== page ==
"I knew that attack on the thyroid was common in celiacs, because the celiac autoantigen tTG (it has a basic triplet) is also present in the thyroid and the celiac autoantibodies to tTG also cause an attack on the thyroid. But the autoantigen for Hashimoto’s Thyroiditis is thyroid peroxidase (TPO)."

http://coolinginflam...autoimmune.html

Thank you, I will show this to my doctor. And I will keep doing more research.

Does anyone else here feel like they are desperately trying to get better?

0

Share this post


Link to post
Share on other sites




"Does anyone else here feel like they are desperately trying to get better?"

Yes, please read as much as you can.

I have spent years learning the keys to my health. I do hope your answers are quicker, but know there have been MANY before you that havve struggled each day to obtain health and there will be many more that follow.

You are not alone - learn all you can.

1

Share this post


Link to post
Share on other sites

Create an account or sign in to comment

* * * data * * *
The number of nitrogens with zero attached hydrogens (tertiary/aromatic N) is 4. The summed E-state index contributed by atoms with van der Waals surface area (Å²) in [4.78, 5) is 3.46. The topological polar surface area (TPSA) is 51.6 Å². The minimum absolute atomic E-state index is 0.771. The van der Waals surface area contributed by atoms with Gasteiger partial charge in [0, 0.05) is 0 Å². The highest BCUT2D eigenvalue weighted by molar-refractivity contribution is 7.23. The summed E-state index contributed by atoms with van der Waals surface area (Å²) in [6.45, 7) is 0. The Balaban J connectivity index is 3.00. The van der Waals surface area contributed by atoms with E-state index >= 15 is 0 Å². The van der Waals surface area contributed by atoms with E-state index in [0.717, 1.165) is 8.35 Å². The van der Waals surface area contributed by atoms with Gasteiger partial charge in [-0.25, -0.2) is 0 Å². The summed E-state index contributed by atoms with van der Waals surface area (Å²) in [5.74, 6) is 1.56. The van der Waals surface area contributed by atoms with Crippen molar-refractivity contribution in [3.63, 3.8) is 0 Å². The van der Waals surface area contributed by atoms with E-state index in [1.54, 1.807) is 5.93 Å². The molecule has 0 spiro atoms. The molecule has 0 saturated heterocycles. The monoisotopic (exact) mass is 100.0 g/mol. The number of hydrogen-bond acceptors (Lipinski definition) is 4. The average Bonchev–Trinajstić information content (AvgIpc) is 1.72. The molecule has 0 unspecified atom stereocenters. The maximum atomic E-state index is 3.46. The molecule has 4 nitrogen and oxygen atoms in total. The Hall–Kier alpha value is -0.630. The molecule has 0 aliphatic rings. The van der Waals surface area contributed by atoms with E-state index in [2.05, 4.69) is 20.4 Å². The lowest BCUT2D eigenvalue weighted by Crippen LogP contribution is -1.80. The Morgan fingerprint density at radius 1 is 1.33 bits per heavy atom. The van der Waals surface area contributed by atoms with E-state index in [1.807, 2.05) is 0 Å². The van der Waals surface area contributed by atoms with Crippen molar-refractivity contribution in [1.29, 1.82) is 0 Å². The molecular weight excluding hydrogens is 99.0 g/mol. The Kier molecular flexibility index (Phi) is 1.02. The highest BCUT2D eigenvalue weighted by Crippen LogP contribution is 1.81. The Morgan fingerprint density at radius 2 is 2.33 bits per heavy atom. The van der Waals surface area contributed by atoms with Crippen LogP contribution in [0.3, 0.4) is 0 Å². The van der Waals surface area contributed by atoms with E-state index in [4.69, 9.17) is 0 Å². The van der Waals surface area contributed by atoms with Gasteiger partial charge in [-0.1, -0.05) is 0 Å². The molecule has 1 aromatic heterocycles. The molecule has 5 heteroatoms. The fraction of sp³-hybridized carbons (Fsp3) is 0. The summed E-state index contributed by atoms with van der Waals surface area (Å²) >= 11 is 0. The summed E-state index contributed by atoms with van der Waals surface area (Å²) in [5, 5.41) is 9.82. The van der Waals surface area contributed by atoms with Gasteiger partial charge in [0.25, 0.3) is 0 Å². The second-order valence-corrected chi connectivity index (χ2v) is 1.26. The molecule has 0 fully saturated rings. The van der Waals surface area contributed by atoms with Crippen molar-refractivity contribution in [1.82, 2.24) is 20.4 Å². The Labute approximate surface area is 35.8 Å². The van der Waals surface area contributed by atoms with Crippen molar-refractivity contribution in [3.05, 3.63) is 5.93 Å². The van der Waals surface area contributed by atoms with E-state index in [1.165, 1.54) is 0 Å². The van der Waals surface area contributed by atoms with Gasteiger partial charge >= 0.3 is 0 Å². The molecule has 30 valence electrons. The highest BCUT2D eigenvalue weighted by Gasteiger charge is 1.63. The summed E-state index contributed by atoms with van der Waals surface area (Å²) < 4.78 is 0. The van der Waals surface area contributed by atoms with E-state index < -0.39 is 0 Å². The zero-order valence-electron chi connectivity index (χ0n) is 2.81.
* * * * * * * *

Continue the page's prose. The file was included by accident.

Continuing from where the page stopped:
You need to be a member in order to leave a comment

Create an account

Sign up for a new account in our community. It's easy!


Register a new account

Sign in

Already have an account? Sign in here.


Sign In Now
0

  • Forum Statistics

    • Total Topics
      104,113
    • Total Posts
      919,442
  • Topics

  • Posts

    • Hi Megan, Did the doctor test you for celiac disease?  You really shouldn't go gluten-free until all the testing for celiac disease is completed.  It is a little odd for a doctor to tell you to go gluten-free for no reason IMHO.  Did he/she explain the reason for it? Personally, I have learned over the years what I can eat safely and what I can't.  Occasionally I get hit but it is rare.  Simplifying your diet is a good first step.  Avoiding processed foods for a while and dairy also is good.  I suggest any change you make last for a month at least. Then try the food again. If you are eating 100 random ingredients/foods each day it is hard to figure these things out.  If you reduce it to a much smaller number of foods then things become simpler. Welcome to the forum!